Monday, October 26, 2020

TATIO GEYSERS IN THE ATACAMA DESERT, Chile, by Caroline Arnold at The Intrepid Tourist

Tatio Geysers, Atacama Desert, Chile
In December 2009, Art and I spent five days in the Atacama Desert in the far north of Chile, staying at Tierra Atacama in San Pedro de Atacama. Each day, our hotel arranged tours to sites in the area.
Our last excursion was to the Tatio geysers, a high altitude equivalent of Yellowstone Park in the U.S. At 14,000 feet, the Tatio geyser field in the Andes is the highest geyser field in the world. El Tatio covers an area of 12 square miles, with geysers, boiling water fountains, fumaroles, hot springs, mud pools, and mud volcanoes seeping steam across its surreal expanse.
The Tatio Geyser Field is the third largest in the world.
Recently, it was declared a protected area and helpful signs in both Spanish and English are being installed.
On the walkway to the geyser field.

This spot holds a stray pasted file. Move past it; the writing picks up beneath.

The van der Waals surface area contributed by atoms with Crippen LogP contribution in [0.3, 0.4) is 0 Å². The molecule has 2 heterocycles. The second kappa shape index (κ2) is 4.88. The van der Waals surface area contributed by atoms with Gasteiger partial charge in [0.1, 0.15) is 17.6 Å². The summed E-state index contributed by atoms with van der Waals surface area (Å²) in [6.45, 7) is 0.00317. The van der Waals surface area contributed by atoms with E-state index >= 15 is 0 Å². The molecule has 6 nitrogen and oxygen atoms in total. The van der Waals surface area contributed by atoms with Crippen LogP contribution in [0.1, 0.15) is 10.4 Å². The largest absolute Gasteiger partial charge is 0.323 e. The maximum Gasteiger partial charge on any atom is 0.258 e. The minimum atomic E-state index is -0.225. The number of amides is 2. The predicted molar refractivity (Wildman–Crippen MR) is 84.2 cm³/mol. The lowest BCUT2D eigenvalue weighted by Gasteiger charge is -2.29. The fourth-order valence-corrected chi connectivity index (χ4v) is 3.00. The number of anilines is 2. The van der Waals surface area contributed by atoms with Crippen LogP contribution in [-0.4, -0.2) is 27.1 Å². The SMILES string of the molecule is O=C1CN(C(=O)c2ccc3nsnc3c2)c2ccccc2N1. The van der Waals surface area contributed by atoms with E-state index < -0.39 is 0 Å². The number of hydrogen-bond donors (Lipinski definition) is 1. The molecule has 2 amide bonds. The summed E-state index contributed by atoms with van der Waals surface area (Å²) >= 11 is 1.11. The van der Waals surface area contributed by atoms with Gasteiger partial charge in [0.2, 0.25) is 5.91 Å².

The optimal time to visit is at sunrise when the cold air condenses the rising steam into small dense clouds. Since the drive from San Pedro is about an hour and forty minutes, we met at 5:15 a.m. for our departure. Fortified with a cup of coca tea (which tastes just like any herb tea and is said to combat altitude sickness) we dozed in the van for the ride up.
The crust of the geyser field is fragile.
It was pitch dark when we left our hotel, but by the time we arrived the sun was beginning to shimmer through the mist. I was worried about being light-headed at the high elevation, but, as long as I didn’t move too fast, I found I had no trouble walking around the geyser field.
Steam from vents in the geyser field condenses in the chilly morning air.
We had been advised to wear warm clothes because dawn temperatures are often below freezing, so I bundled up. All around us geysers spurted, hot pools bubbled, and steam puffed dramatically out of dozens of vents.
Bathers in the heated pool
Near a spring, a pool had been excavated that mixes cold spring water with the nearly boiling geyser water to make a giant hot tub. It was filled with bathers, although we didn’t try it ourselves. Instead, our guide set up our breakfast overlooking the geysers.
Breakfast of bread, meat, cheese and avocado
By the time we finished our meal, most other people were gone, and a group of vicunas moved in to graze on the tough grasses that grow at the edge of the geyser field.